Magic figures are discrete, two-dimensional (2-D) objects. We translated the definitions of magic squares and magic circles in an attempt to find three-dimensional (3-D) surfaces that adhere to the same definitions. This is what we defined as a magic surface.
First, we translated these definitions by thinking of the discrete integer entries in the magic squares and magic circles as volumes under the magic surfaces; these were evaluated by volume integrals. We then translated these definitions in a similar way to apply line integral constraints.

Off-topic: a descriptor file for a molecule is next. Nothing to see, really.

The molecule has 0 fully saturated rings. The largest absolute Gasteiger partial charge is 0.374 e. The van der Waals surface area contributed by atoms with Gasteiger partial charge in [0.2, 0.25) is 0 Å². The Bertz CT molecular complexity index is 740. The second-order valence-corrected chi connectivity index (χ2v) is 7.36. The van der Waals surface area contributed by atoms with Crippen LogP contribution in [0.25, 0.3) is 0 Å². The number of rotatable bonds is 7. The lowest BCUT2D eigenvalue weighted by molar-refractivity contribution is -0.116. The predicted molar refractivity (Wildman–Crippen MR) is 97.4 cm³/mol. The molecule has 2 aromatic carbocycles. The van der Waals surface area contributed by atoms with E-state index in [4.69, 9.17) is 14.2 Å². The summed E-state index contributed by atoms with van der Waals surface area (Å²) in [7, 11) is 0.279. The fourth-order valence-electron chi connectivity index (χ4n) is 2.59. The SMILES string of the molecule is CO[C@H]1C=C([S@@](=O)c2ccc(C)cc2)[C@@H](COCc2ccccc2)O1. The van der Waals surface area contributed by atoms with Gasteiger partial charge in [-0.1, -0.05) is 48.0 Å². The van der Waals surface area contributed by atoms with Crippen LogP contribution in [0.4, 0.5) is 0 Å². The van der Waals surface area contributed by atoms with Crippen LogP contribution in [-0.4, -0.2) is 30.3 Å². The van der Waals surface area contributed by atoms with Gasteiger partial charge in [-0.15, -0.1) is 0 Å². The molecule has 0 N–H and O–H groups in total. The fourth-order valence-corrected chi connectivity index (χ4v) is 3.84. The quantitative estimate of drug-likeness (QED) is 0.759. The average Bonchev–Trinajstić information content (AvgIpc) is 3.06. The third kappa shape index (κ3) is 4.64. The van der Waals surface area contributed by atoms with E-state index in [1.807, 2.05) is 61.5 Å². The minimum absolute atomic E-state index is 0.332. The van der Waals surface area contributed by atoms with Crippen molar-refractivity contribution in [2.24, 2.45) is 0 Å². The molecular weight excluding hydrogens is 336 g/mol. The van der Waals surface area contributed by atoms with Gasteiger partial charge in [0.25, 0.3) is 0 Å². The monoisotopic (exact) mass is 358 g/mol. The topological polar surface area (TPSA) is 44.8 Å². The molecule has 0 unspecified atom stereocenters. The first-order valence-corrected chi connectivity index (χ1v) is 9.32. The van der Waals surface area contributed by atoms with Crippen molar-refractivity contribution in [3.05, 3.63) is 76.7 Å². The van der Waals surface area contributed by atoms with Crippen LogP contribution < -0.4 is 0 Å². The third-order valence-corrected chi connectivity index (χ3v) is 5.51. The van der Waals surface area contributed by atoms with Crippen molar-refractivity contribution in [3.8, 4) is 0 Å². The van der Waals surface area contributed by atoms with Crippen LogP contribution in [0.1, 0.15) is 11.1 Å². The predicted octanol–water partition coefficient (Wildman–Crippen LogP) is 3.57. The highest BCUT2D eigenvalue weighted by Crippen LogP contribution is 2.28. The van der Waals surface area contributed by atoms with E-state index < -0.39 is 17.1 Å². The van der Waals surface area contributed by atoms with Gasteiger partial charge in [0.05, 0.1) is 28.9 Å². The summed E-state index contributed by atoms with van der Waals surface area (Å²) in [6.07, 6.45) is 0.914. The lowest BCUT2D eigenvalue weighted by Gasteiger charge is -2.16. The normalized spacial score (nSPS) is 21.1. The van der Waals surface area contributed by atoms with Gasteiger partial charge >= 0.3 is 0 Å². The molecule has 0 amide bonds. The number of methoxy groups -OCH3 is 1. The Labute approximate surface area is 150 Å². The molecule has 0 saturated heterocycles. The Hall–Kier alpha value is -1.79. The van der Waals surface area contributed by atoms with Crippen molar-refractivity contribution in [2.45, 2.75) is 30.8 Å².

We found polynomial functions that satisfied thse re-definitions of conditions for a magic surface. In the case over magic squares using volume integrals, we were able to form conjectures about the polynomial solutions and the systems of equations that formed them.
Moore, Brandi Crystal, "Magic Surfaces" (2014). Mathematics Undergraduate Theses. Paper 1.